As seen earlier, it has been held by the Privy Council that where a passage of the Koran was interpreted in the same way both in the Hedaya (Sunni law) and in the Imamia (Shia law), it is not open to a Judge to put his own construction on the Koranic text. (Aga Mohamed Jaffer v. Koolsom Bibi, (1897) 25 Cal. 9)
Likewise, no Court should examine the conformity of any traditionally settled legal principle with the relevant text of the Koran. (Aga Mohammed Jaffer v. Koolsom Bibi, above)
Neither the ancient texts nor the precepts of the Prophet should be taken literally, so as to deduce from them any new rule of law, especially, when such a rule is not conducive to substantial justice. (Baqar Ali v. Anjuman, (1902) 25 All. 236)
It is interesting to note that in one case (Abdul Fata v. Russomoy, (1894) 22 Cal. 619), the Privy Council, misapplying a rule of English law to a Muhammdan wakf, held that family wakfs were void. In doing so, the Court had departed from a long line of Muslim Jurists who had taken a contrary opinion. However, as Fyzee rightly remarks, poetic justice was done when the Privy Council itself was overruled by the Mussalman Waif (Validating) Act, 1913.
However, the Courts should not also follow the Islamic texts slavishly. As Chagla J. warned in Asharafalli v. Mahomedalli (48 B.L.R. 642):
“Now, there is no doubt that these ancient Muslim texts must be considered with the utmost respect. But it must also be remembered at the same time that Muslim jurisprudence is not a static jurisprudence.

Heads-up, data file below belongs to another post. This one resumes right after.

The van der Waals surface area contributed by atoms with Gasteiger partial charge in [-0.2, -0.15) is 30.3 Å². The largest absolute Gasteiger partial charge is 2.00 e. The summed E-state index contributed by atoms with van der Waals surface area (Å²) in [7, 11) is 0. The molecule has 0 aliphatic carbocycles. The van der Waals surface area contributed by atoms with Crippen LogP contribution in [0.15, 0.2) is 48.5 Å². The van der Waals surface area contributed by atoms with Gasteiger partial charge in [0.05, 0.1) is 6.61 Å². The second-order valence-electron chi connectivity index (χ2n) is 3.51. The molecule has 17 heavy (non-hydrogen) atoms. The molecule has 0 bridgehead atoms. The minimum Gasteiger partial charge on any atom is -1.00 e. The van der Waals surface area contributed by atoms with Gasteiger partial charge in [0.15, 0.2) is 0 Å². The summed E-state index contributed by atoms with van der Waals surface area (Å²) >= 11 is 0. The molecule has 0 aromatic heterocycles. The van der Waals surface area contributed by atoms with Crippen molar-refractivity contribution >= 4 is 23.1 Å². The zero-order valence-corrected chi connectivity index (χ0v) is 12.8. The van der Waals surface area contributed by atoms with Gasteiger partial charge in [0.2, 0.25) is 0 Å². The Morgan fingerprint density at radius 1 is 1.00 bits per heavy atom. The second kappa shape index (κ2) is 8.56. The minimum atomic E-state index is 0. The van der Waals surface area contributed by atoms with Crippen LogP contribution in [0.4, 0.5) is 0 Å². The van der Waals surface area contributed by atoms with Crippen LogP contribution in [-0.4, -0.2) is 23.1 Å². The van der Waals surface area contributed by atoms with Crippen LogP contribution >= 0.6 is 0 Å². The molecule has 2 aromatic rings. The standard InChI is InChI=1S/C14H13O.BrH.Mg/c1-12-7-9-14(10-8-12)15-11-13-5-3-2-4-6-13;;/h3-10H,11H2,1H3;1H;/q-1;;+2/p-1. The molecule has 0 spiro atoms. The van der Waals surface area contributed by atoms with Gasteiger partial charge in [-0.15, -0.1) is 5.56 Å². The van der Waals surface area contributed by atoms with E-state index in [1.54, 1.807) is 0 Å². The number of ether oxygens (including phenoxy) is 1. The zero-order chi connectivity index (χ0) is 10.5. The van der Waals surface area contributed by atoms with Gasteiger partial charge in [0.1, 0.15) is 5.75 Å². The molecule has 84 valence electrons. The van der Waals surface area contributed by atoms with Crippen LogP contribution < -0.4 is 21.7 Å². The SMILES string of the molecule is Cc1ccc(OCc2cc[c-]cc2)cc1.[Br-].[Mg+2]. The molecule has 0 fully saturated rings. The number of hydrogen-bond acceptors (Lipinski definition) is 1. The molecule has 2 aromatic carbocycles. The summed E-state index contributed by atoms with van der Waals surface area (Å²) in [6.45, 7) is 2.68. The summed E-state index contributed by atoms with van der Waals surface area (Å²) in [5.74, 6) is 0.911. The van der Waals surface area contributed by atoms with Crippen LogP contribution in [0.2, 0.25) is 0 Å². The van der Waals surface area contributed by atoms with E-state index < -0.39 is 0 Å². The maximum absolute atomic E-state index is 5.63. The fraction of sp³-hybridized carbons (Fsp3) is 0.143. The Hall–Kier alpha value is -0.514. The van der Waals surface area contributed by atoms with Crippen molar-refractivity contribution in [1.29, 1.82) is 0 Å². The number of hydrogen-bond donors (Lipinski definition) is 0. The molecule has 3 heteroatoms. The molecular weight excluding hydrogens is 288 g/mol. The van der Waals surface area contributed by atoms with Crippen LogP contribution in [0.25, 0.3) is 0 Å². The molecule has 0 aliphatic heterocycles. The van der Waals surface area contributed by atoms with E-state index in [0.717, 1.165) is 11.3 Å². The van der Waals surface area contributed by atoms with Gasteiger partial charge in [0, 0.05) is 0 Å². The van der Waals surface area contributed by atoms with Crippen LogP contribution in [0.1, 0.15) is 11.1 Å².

It is a jurisprudence which has grown and developed with the times, and the quotations from Muslim texts should be so applied as to suit modern circumstances and conditions. It is also dangerous to pick out illustrations wrenched from their context, and apply them literally.”
Mo Court should, in any way, circumvent or deviate from the law as settled by the jurists of the past, even If it does not sound “modern” or “just” or “logical”. As observed by the Madras High Court (in Veerankutty v. Kutty Umma (1956) Mad. 1004):
“We have, therefore, to administer, without in any way circumventing or deviating from the original texts, the law, as promulgated by the Islamic law-givers, to suit the present-day conditions, and in doing so, it has to be remembered that Courts are not at liberty to refuse to administer any portion of those tenets, even though in certain respects, they may not sound quite modern.”
As regards interpretation of Hanafi law, the following rules of interpretation are to be applied:
(a) If there is any difference of opinion between Abu Hanifa, the founder of the Hanafi School, and his two disciples, Abu Yusuf and Imam Muhammad, the opinion of the disciples, prevail. (Ebrahim Alibhai v. Bal Asi, (1934) I.L.R. 58 Bom. 254)
(b) If there is any difference of opinion between Abu Hanifa and Imam Muhammad, that opinion which coincides with the opinion of Abu Yusuf is to be accepted.
(c) If there is a difference of opinion between the disciples, the view of Abu Yusuf will prevail. (Abdul Kadir v. Salima, (1886) I. L.R. 8 All. 149)
(d) When there is a conflict of opinion, and there is no specific rule to guide the Court, the Court will follow that opinion which is in accordance with justice, equity and good conscience. (Aziz Bano v. Muhammad (1925) I.L.R. 47 All. 823)